Bright, outgoing, eminently qualified and bursting with ambition, Eimear Phelan will be a huge loss to this country.
Frustrated by the lack of employment opportunities, the 23-year-old DCU graduate is packing her bags and moving to Spain, where she has landed a teaching contract.
And right now, she doesn't know if she will ever come back.
"I started studying economics for my Leaving Cert in 2008 when the crash hit, and it was terrible to then end up in that society," says the young journalist who finished her degree last year.
Despite her love of home, the Galway girl sees no alternative after a 12-month battle with unemployment, internships and precarious jobs working in an ice rink and going door-to-door as a charity sales assistant.
"It's been really, really hard. Employers say they need three years' experience for every entry-level job, but how can I get experience if nobody will take a chance on me?" she says.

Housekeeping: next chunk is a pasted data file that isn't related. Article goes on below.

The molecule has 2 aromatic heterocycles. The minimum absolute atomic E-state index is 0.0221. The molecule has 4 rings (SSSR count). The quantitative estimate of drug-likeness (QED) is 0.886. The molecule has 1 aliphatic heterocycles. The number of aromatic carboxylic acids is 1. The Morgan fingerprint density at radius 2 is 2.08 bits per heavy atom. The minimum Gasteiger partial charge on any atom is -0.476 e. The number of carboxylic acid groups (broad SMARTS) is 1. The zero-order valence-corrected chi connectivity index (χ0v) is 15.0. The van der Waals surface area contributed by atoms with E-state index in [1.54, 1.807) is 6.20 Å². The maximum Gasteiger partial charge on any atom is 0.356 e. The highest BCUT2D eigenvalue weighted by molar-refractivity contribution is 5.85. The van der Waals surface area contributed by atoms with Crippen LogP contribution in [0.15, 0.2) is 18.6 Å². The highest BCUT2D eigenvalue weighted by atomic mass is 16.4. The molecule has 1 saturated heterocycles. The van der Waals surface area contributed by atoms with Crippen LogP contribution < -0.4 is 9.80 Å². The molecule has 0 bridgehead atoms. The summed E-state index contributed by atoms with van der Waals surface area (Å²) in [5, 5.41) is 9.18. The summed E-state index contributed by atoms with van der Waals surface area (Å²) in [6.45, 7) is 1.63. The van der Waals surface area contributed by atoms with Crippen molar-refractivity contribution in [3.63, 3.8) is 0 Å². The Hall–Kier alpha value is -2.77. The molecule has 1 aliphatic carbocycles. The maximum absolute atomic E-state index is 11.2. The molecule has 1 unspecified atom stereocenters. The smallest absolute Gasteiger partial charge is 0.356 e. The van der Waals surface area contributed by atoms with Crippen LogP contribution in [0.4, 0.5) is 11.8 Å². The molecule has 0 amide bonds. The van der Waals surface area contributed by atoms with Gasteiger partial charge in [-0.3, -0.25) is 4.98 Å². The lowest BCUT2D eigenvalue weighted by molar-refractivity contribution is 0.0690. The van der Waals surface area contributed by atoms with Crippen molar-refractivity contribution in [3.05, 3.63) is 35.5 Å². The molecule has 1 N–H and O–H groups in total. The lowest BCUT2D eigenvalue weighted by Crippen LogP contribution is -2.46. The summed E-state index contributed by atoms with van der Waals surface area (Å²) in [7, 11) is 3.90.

Eimear says her generation are competing with their parents for the same jobs.
"Not only are we new graduates competing in a new field, we're also going up against people who got let go or took redundancy. It's just so many more people, some with incredible levels of experience, competing for such a small number of positions," says Eimear, who describes her parents as of the "squeezed middle-class".
"We don't have the luxury of a dependable income, so we can't buy cars or get loans, and I know some people are illegally renting, so there is no security for us."
Although Eimear has never taken out a loan, she has a jaundiced view of graduate bank accounts.
"There are no benefits, it's just a name, an excuse to be able to charge you for more stuff. It's like they just want us to be indebted to them for ever," she says.
She also stresses that young people are worried about asking parents to act as guarantors on their loans, as they will face huge repercussions and penalties if they lose their job.
"I'm moving to Spain because I got this great opportunity. The options I have here are to take an unpaid internship part-time to get a foot in the door," says Eimear.
"There could be a future for me here some day, but right now I don't see it."